Florida Torreya, Torreya taxifolia, is a conifer in the Yew (Taxaceae) family found only in Georgia and Florida. It typically grows between 30-40 ft in height but once stood up to 50 ft. Sadly, there are no large trees left in their natural habitat. Florida Torreya is on the federal list of endangered species as well as Florida and Georgia's. It is estimated there are only 1,500 trees left in the wild and its demise has been attributed to habitat destruction. A global rank of G1, meaning critically imperiled, has been assigned to this species. Generally, it reaches 12-20 inches in width and has a moderate growth rate. It can reach 20 feet in 20 years and has a moderate life span, from 150 to 250 years. The largest living specimen is in North Carolina and is 45 feet
Seed germination requires four to five months of moist, warm conditions followed by mild cold stratification of similar length. It can be propagated by bare root, container plantings, cuttings and seed.
Diseases and Pests
Some diseases affecting the species are fungal root rot, stem and needles blights (Physalorspora and Macrophoma). Infected trees have responded well to fungicides and recovered to produce new growth. Other negative agents are feral pigs, which uproot seedlings, and deer damage from antler rub.
Photo courtesy USDA-NRCS PLANTS Database
The seeds have a woody seed coat and viable ones are rock hard when ripe. In contrast, seeds collected from diseased trees are soft and crumbly. Bark is .5 inches thick on mature trees and has irregular shallow fissures. Root depth is 40 inches and the active growth period is spring and summer.
Florida Torreya is shade tolerant but older trees do better with full sun. It is adapted to medium textured soils with lime, preferring dark, moist, sandy loams and can be found in the forested ravines of the Apalachicola drainage system and northern Florida as an understory tree of hardwood hammocks. It requires 270 frost free days, annual rainfall of 30-60 inches, and has a minumum temperature of 12°F. Drought tolerance is low and it has no salt tolerance.
Distribution maps courtesy: USDA-NRCS PLANTS Database
Photo citation: Steve Hurst @ USDA-NRCS PLANTS Database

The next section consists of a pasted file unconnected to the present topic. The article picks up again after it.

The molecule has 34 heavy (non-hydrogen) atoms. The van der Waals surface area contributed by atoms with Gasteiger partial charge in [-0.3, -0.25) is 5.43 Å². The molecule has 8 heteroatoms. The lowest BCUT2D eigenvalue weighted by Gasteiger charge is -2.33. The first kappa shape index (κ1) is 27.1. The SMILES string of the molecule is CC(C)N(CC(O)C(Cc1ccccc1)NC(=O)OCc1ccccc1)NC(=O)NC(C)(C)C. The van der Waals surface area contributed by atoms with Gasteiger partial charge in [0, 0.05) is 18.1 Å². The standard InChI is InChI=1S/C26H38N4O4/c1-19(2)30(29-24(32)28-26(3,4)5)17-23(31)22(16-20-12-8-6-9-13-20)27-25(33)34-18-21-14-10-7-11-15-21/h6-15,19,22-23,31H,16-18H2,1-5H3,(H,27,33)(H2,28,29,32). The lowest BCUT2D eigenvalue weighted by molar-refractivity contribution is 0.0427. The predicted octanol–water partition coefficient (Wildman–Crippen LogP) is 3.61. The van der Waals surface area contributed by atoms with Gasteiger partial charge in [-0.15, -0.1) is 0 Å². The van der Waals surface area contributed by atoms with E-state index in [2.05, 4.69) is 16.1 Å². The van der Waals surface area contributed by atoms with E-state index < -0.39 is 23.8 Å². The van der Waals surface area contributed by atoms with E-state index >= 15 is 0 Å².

Distribution in Georgia
Trees of North America- A guide to field identification-a Golden Field Guide from St. Martin's Press © 2002 By C. Frank Brockman p.20
The Encyclopedia of North American Trees by Sam Benvie. Firefly Books Ltd., 2000 Buffalo, NY © 2000 Sam Benvie p.262, 263
USDA, NRCS. 2011. The PLANTS Database (<http://plants.usda.gov/>, 22 August 2011). National Plant Data Team, Greensboro, NC 27401-4901 USA.
US Dept. of Agriculture- Esser, Lora L. 1993. Torreya taxifolia. In: Fire Effects Information System, [Online]. U.S. Department of Agriculture, Forest Service, Rocky Mountain Research Station, Fire Sciences Laboratory (Producer). Available: http://www.fs.fed.us/database/feis/ [2011, August 22].
Like all members of the Yew family, the needles and seeds are poisonous to livestock and people.
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Torreya taxifolia Arn
State List: GA, FL
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Common Names: Gopherwood, Florida Nutmeg, Polecat Wood, Stinking Cedar
tall, 35 inches in diameter. Florida Torreya is dioecious, blooms in mid spring (although the flower is inconspicuous) and produces a blue colored ovule or aril 1.2-1.6 inches long. The fruit is fleshy at first then turning leathery at maturity. Reproduction begins when the tree is around 20 years old. Leaves are flat, evergreen, stiff needles in ranks (rows) of 2 on opposite sides of the branch and have a foul odor.
Uses of the Florida Torreya, past and present, include Christmas tree products and nursery stock. In fact, heavy harvesting for use in Christmas decorations is partially to blame for this native species' modern rarity. Due this and its consequential Federal endangered status, currently there is no commercial value. The wood, however, is yellow, durable and fine grained.